Archive for the ‘LGBT History Month 2’ Category

George Takei

Posted on: No Comments

George Takei is a Japanese-American author, actor, director and social commentator. He became famous through his role as Hikaru Sulu in Star Trek, but has since become a vocal LGBT spokesperson and activist.

Takei has been involved in numerous campaigns, including to make the American Boy Scouts Association to drop its anti-gay policy and a campaign aimed at California’s governor Arnold Schwarzenegger when he vetoed sex-sex marriage legislation. His use of humour to share important LGBT messages via Facebook has made him very popular, with over 8 million followers.

bell hooks

Posted on: No Comments

bell hooks is an American author, critic, and social activist. As a founder and leader of intersectional feminist theory, her work focuses on the connections between gender, race and class. hooks, a bisexual woman, has published over 30 books, one of her most notable being Ain’t I a Woman? named after Sojourner Truth’s speech.

The main areas of hooks’ study are media, film, education and history. When asked ‘what is a feminist?’, hooks asserts that it is “rooted in neither fear nor fantasy… Feminism is a movement to end sexism, sexist exploitation and oppression’.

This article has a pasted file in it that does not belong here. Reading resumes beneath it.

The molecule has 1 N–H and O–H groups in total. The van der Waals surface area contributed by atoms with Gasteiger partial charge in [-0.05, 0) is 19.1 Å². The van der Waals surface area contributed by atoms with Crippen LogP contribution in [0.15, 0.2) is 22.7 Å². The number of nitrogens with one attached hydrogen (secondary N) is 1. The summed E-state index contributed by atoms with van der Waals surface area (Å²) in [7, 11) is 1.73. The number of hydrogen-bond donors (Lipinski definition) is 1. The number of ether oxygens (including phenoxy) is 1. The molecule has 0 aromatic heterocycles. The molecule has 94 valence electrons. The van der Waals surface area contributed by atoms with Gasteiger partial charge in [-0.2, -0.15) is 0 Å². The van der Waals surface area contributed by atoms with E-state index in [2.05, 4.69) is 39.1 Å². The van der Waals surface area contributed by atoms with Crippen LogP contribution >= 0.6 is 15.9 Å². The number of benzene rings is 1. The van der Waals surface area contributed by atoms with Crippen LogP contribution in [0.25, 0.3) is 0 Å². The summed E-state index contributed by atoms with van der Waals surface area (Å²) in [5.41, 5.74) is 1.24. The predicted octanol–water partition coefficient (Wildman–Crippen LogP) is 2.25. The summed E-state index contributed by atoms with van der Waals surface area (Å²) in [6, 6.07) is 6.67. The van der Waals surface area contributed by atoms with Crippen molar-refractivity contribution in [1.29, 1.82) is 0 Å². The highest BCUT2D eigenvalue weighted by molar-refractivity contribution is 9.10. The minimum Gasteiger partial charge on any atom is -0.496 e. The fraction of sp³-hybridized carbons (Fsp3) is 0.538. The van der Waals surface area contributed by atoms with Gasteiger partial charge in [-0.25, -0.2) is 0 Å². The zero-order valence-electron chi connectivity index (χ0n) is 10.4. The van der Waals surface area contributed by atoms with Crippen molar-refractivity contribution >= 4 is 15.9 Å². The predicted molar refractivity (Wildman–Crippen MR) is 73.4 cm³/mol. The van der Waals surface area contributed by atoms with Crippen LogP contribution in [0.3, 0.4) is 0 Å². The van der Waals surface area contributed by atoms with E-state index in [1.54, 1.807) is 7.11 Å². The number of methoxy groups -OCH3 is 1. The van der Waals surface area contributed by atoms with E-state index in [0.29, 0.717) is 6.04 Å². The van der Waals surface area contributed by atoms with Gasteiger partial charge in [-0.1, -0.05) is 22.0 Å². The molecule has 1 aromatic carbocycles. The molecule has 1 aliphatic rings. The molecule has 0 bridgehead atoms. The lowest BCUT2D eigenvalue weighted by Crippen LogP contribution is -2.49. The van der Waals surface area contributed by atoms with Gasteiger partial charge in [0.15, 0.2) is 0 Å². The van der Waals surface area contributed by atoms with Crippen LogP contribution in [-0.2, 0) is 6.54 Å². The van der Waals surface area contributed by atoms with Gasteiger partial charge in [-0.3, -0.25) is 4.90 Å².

Virgina Woolf

Posted on: No Comments

Born in 1882, Virginia Woolf became one of the most prolific writers of modernist fiction in the 20th century. Her most notable works include Mrs. Dalloway, Orlando, and To the Lighthouse. She also wrote the seminal essay A Room of One’s Own, which continues to be a founding piece of feminist literature to this day.

Woolf had a relationship with Vita Sackville-West, another writer, who was at the heart of her novel Orlando. The novel is an exploration of gender and time, with the eponymous character weaving seamlessly between both.

Alan Turing

Posted on: No Comments

Alan Turing, born 1912, was the father of computer science and artificial intelligence. During the Second World War he worked for the government in Bletchley Park, the UK’s codebreaking centre. His invaluable contribution and that of his colleagues is thought to have shortened the war in Europe by up to four years.

In 1952 Turing was prosecuted for homosexual acts. To avoid prison, his punishment was chemical castration through oestrogen injections. In 2013 Queen Elizabeth II granted him a posthumous pardon.